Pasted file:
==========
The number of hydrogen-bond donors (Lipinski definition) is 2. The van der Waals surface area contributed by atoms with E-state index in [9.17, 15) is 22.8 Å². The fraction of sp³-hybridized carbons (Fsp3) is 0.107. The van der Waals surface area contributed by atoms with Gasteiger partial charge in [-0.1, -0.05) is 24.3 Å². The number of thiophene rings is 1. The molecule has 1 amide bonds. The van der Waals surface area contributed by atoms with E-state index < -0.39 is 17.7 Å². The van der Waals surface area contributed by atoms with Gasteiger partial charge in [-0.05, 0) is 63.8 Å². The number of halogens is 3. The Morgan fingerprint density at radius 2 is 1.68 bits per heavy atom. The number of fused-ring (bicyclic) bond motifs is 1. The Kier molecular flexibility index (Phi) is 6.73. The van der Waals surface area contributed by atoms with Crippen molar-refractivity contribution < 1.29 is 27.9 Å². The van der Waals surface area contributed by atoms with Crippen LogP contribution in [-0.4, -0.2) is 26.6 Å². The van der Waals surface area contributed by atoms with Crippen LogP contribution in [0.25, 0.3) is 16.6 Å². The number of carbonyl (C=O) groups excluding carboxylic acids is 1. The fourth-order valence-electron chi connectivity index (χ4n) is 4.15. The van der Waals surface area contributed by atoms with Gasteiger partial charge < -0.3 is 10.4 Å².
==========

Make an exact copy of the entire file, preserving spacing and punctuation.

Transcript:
The number of hydrogen-bond donors (Lipinski definition) is 2. The van der Waals surface area contributed by atoms with E-state index in [9.17, 15) is 22.8 Å². The fraction of sp³-hybridized carbons (Fsp3) is 0.107. The van der Waals surface area contributed by atoms with Gasteiger partial charge in [-0.1, -0.05) is 24.3 Å². The number of thiophene rings is 1. The molecule has 1 amide bonds. The van der Waals surface area contributed by atoms with E-state index < -0.39 is 17.7 Å². The van der Waals surface area contributed by atoms with Gasteiger partial charge in [-0.05, 0) is 63.8 Å². The number of halogens is 3. The Morgan fingerprint density at radius 2 is 1.68 bits per heavy atom. The number of fused-ring (bicyclic) bond motifs is 1. The Kier molecular flexibility index (Phi) is 6.73. The van der Waals surface area contributed by atoms with Crippen molar-refractivity contribution < 1.29 is 27.9 Å². The van der Waals surface area contributed by atoms with Crippen LogP contribution in [-0.4, -0.2) is 26.6 Å². The van der Waals surface area contributed by atoms with Crippen LogP contribution in [0.25, 0.3) is 16.6 Å². The number of carbonyl (C=O) groups excluding carboxylic acids is 1. The fourth-order valence-electron chi connectivity index (χ4n) is 4.15. The van der Waals surface area contributed by atoms with Gasteiger partial charge < -0.3 is 10.4 Å².